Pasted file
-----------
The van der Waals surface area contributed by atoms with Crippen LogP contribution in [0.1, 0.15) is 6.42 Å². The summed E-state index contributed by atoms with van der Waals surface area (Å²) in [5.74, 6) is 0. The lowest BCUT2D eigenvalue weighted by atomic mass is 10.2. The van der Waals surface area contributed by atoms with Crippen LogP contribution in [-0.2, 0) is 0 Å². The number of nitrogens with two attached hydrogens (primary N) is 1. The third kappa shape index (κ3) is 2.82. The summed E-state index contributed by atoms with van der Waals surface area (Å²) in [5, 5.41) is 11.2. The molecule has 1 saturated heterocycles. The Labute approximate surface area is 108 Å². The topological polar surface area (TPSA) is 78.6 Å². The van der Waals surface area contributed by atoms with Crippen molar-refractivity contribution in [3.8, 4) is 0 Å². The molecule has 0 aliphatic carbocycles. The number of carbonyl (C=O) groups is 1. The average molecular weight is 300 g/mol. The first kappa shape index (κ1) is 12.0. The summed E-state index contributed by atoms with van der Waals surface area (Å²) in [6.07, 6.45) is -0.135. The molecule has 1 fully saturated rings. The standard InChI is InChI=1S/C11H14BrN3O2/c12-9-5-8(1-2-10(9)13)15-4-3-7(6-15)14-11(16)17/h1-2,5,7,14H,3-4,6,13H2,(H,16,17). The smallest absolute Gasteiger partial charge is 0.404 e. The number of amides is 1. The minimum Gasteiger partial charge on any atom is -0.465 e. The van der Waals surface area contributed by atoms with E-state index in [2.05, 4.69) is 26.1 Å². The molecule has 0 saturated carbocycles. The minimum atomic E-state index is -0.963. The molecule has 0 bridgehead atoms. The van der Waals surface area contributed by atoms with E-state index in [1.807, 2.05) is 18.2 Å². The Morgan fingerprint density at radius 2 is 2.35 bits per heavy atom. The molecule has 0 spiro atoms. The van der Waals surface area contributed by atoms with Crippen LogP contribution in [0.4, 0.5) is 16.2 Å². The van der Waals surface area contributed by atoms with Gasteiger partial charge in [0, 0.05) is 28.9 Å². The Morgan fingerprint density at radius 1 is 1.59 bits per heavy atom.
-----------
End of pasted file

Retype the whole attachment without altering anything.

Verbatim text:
The van der Waals surface area contributed by atoms with Crippen LogP contribution in [0.1, 0.15) is 6.42 Å². The summed E-state index contributed by atoms with van der Waals surface area (Å²) in [5.74, 6) is 0. The lowest BCUT2D eigenvalue weighted by atomic mass is 10.2. The van der Waals surface area contributed by atoms with Crippen LogP contribution in [-0.2, 0) is 0 Å². The number of nitrogens with two attached hydrogens (primary N) is 1. The third kappa shape index (κ3) is 2.82. The summed E-state index contributed by atoms with van der Waals surface area (Å²) in [5, 5.41) is 11.2. The molecule has 1 saturated heterocycles. The Labute approximate surface area is 108 Å². The topological polar surface area (TPSA) is 78.6 Å². The van der Waals surface area contributed by atoms with Crippen molar-refractivity contribution in [3.8, 4) is 0 Å². The molecule has 0 aliphatic carbocycles. The number of carbonyl (C=O) groups is 1. The average molecular weight is 300 g/mol. The first kappa shape index (κ1) is 12.0. The summed E-state index contributed by atoms with van der Waals surface area (Å²) in [6.07, 6.45) is -0.135. The molecule has 1 fully saturated rings. The standard InChI is InChI=1S/C11H14BrN3O2/c12-9-5-8(1-2-10(9)13)15-4-3-7(6-15)14-11(16)17/h1-2,5,7,14H,3-4,6,13H2,(H,16,17). The smallest absolute Gasteiger partial charge is 0.404 e. The number of amides is 1. The minimum Gasteiger partial charge on any atom is -0.465 e. The van der Waals surface area contributed by atoms with E-state index in [2.05, 4.69) is 26.1 Å². The molecule has 0 saturated carbocycles. The minimum atomic E-state index is -0.963. The molecule has 0 bridgehead atoms. The van der Waals surface area contributed by atoms with E-state index in [1.807, 2.05) is 18.2 Å². The Morgan fingerprint density at radius 2 is 2.35 bits per heavy atom. The molecule has 0 spiro atoms. The van der Waals surface area contributed by atoms with Crippen LogP contribution in [0.4, 0.5) is 16.2 Å². The van der Waals surface area contributed by atoms with Gasteiger partial charge in [0, 0.05) is 28.9 Å². The Morgan fingerprint density at radius 1 is 1.59 bits per heavy atom.